Find out more about Jon Moore’s Podcast Essentials Webinar on 12 March here.
Welcome to Season 3, episode 6 of the season dedicated to wholefoods in the marketplace. This week, your co-hosts Jon Moore and Rich Bowden take off on a bit of a tangent from the usual real food theme by interviewing Mark Spencer — founder of the soon-to-be-released environmentally-themed podcast Climactic (5 June 2018).
In the show Jon and I ask Mark what motivated him to start Climactic, what he aims to achieve, what topics he will cover as well as how he intends to reach his target audience — regular people like you and I.
To quote Mark:
“On twitter, facebook, instagram, and reddit, it’s @climactic. The website is climacticshow.co and will feature articles from the hosts, and hopefully from other contributors. You can email the show, firstname.lastname@example.org, and news and topic suggestions, guest recommendations, and personal stories of listeners are warmly welcome.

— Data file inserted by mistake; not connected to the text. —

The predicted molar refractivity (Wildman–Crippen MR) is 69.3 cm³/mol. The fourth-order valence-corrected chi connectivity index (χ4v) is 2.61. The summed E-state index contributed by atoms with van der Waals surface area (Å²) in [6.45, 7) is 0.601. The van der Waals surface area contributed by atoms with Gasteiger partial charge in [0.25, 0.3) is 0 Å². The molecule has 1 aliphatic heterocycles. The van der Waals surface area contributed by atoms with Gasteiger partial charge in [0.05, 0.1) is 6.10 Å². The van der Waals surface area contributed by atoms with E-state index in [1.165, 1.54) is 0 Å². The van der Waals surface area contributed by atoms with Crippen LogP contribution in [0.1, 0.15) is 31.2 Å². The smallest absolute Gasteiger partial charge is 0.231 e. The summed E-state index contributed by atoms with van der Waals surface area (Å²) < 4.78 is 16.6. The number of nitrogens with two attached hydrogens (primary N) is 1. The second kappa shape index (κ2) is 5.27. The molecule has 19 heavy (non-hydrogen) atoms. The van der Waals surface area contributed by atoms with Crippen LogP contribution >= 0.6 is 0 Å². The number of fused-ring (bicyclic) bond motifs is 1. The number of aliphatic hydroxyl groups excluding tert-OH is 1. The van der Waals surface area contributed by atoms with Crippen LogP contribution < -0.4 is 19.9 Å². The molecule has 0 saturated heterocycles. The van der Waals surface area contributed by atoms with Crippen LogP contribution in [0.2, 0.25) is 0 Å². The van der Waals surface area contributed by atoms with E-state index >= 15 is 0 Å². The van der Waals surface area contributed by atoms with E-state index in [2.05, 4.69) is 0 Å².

To allow enough time to get the show to a high standard, Climactic will launch on World Environment Day, the 5th of June. But look out for a trailer and maybe some special, teaser episodes before then.”
Welcome to Season 3, episode 5 of the season dedicated to wholefoods in the marketplace. This week, your co-hosts Jon Moore and Rich Bowden take a long view of wholefoods and the importance of organic food in the need to feed the world. We discuss — and read Rich’s review — of the brilliant book The End of Plenty by environmental journalist Joel K. Bourne.
One of the key concepts that EMUWellness founder Mel Blundell outlined in her informative interview with The Real Food Chain’s Jon Moore in episode three of our podcast was that “we are more than we eat, we are what we absorb”.
In other words, it’s as much our body’s ability to absorb nutrients as it is about the food we consume. So how did Melinda spell this out to our listeners? In particular, what is the cause and symptoms of leaky gut syndrome? Continue reading “We are what we absorb”→
Research on mice has suggested that a specialised fasting diet may help regenerate the pancreas to enable it to control blood sugar levels. The study — conducted by the University of Southern California — has major implications for diabetics, both Type 1 and Type 2, as it will potentially help reverse the symptoms of diabetes by allowing the pancreas to regulate high blood sugar levels by releasing insulin into the bloodstream.
Experts interviewed by the BBC said the findings were “potentially very exciting”.